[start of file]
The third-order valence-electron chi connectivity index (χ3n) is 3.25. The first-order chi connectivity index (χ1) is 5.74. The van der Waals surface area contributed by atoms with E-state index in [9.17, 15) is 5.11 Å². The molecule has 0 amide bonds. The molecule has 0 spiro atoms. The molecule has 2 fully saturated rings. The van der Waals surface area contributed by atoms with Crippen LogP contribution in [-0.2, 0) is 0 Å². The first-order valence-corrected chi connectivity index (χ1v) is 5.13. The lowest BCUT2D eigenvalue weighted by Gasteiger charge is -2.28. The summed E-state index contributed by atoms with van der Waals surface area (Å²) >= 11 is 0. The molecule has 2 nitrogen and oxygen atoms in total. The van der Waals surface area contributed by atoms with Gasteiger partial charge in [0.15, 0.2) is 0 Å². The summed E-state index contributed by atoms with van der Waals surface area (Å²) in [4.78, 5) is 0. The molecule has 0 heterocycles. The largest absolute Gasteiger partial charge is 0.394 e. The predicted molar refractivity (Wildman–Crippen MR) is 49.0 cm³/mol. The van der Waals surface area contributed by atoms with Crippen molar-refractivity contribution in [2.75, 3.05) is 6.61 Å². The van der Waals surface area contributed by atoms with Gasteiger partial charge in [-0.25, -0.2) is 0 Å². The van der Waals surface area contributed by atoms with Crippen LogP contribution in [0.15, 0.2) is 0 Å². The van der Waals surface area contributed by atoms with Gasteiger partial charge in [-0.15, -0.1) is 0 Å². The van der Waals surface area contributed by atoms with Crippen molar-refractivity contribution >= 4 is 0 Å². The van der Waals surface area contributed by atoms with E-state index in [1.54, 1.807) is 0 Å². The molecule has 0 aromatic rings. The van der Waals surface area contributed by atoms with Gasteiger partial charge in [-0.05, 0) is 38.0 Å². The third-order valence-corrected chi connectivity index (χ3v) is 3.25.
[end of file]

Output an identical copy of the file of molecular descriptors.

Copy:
The third-order valence-electron chi connectivity index (χ3n) is 3.25. The first-order chi connectivity index (χ1) is 5.74. The van der Waals surface area contributed by atoms with E-state index in [9.17, 15) is 5.11 Å². The molecule has 0 amide bonds. The molecule has 0 spiro atoms. The molecule has 2 fully saturated rings. The van der Waals surface area contributed by atoms with Crippen LogP contribution in [-0.2, 0) is 0 Å². The first-order valence-corrected chi connectivity index (χ1v) is 5.13. The lowest BCUT2D eigenvalue weighted by Gasteiger charge is -2.28. The summed E-state index contributed by atoms with van der Waals surface area (Å²) >= 11 is 0. The molecule has 2 nitrogen and oxygen atoms in total. The van der Waals surface area contributed by atoms with Gasteiger partial charge in [0.15, 0.2) is 0 Å². The summed E-state index contributed by atoms with van der Waals surface area (Å²) in [4.78, 5) is 0. The molecule has 0 heterocycles. The largest absolute Gasteiger partial charge is 0.394 e. The predicted molar refractivity (Wildman–Crippen MR) is 49.0 cm³/mol. The van der Waals surface area contributed by atoms with Crippen molar-refractivity contribution in [2.75, 3.05) is 6.61 Å². The van der Waals surface area contributed by atoms with Gasteiger partial charge in [-0.25, -0.2) is 0 Å². The van der Waals surface area contributed by atoms with Crippen LogP contribution in [0.15, 0.2) is 0 Å². The van der Waals surface area contributed by atoms with Gasteiger partial charge in [-0.15, -0.1) is 0 Å². The van der Waals surface area contributed by atoms with Crippen molar-refractivity contribution >= 4 is 0 Å². The van der Waals surface area contributed by atoms with E-state index in [1.54, 1.807) is 0 Å². The molecule has 0 aromatic rings. The van der Waals surface area contributed by atoms with Gasteiger partial charge in [-0.05, 0) is 38.0 Å². The third-order valence-corrected chi connectivity index (χ3v) is 3.25.